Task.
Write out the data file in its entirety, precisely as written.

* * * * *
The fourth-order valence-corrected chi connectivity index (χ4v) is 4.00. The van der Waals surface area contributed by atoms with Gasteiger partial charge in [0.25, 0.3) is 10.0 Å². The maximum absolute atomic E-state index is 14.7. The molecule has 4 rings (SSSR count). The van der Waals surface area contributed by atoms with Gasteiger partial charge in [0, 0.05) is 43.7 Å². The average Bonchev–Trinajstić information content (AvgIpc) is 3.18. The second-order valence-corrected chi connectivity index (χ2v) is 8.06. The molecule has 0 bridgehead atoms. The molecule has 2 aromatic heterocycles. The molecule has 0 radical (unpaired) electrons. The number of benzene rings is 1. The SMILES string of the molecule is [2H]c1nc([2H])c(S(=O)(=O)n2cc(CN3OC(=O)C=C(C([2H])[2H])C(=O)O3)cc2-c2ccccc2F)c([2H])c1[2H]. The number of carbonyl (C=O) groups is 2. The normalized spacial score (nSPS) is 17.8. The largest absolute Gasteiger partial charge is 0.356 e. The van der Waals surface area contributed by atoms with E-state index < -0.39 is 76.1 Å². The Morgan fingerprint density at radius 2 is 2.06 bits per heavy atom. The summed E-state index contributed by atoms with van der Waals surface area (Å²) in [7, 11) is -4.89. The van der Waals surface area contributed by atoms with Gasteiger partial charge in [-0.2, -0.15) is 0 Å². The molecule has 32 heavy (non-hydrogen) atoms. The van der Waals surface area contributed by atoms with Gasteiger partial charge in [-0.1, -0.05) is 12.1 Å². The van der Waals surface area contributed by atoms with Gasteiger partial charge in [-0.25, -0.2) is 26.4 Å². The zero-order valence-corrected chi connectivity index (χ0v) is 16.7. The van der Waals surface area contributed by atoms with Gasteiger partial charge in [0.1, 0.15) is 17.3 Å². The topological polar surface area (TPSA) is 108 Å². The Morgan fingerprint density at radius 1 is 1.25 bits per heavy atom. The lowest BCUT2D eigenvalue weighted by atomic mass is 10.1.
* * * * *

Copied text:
The fourth-order valence-corrected chi connectivity index (χ4v) is 4.00. The van der Waals surface area contributed by atoms with Gasteiger partial charge in [0.25, 0.3) is 10.0 Å². The maximum absolute atomic E-state index is 14.7. The molecule has 4 rings (SSSR count). The van der Waals surface area contributed by atoms with Gasteiger partial charge in [0, 0.05) is 43.7 Å². The average Bonchev–Trinajstić information content (AvgIpc) is 3.18. The second-order valence-corrected chi connectivity index (χ2v) is 8.06. The molecule has 0 bridgehead atoms. The molecule has 2 aromatic heterocycles. The molecule has 0 radical (unpaired) electrons. The number of benzene rings is 1. The SMILES string of the molecule is [2H]c1nc([2H])c(S(=O)(=O)n2cc(CN3OC(=O)C=C(C([2H])[2H])C(=O)O3)cc2-c2ccccc2F)c([2H])c1[2H]. The number of carbonyl (C=O) groups is 2. The normalized spacial score (nSPS) is 17.8. The largest absolute Gasteiger partial charge is 0.356 e. The van der Waals surface area contributed by atoms with E-state index < -0.39 is 76.1 Å². The Morgan fingerprint density at radius 2 is 2.06 bits per heavy atom. The summed E-state index contributed by atoms with van der Waals surface area (Å²) in [7, 11) is -4.89. The van der Waals surface area contributed by atoms with Gasteiger partial charge in [-0.2, -0.15) is 0 Å². The molecule has 32 heavy (non-hydrogen) atoms. The van der Waals surface area contributed by atoms with Gasteiger partial charge in [-0.1, -0.05) is 12.1 Å². The van der Waals surface area contributed by atoms with Gasteiger partial charge in [-0.25, -0.2) is 26.4 Å². The zero-order valence-corrected chi connectivity index (χ0v) is 16.7. The van der Waals surface area contributed by atoms with Gasteiger partial charge in [0.1, 0.15) is 17.3 Å². The topological polar surface area (TPSA) is 108 Å². The Morgan fingerprint density at radius 1 is 1.25 bits per heavy atom. The lowest BCUT2D eigenvalue weighted by atomic mass is 10.1.